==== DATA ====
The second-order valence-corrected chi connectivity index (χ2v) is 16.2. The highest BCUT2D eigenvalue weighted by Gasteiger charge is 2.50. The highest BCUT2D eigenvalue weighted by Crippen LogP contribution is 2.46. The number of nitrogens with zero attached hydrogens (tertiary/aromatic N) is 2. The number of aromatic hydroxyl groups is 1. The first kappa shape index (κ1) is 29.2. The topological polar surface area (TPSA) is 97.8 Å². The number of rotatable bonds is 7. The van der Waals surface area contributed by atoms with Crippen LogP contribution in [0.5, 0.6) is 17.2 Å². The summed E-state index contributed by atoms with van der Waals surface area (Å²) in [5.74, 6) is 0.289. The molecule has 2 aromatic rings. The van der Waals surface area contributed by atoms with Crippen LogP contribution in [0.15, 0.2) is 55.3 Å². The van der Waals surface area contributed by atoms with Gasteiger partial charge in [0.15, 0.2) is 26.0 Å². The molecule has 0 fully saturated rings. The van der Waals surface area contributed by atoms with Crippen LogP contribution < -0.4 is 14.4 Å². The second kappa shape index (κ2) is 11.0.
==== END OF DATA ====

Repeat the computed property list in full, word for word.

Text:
The second-order valence-corrected chi connectivity index (χ2v) is 16.2. The highest BCUT2D eigenvalue weighted by Gasteiger charge is 2.50. The highest BCUT2D eigenvalue weighted by Crippen LogP contribution is 2.46. The number of nitrogens with zero attached hydrogens (tertiary/aromatic N) is 2. The number of aromatic hydroxyl groups is 1. The first kappa shape index (κ1) is 29.2. The topological polar surface area (TPSA) is 97.8 Å². The number of rotatable bonds is 7. The van der Waals surface area contributed by atoms with Crippen LogP contribution in [0.5, 0.6) is 17.2 Å². The summed E-state index contributed by atoms with van der Waals surface area (Å²) in [5.74, 6) is 0.289. The molecule has 2 aromatic rings. The van der Waals surface area contributed by atoms with Crippen LogP contribution in [0.15, 0.2) is 55.3 Å². The van der Waals surface area contributed by atoms with Gasteiger partial charge in [0.15, 0.2) is 26.0 Å². The molecule has 0 fully saturated rings. The van der Waals surface area contributed by atoms with Crippen LogP contribution < -0.4 is 14.4 Å². The second kappa shape index (κ2) is 11.0.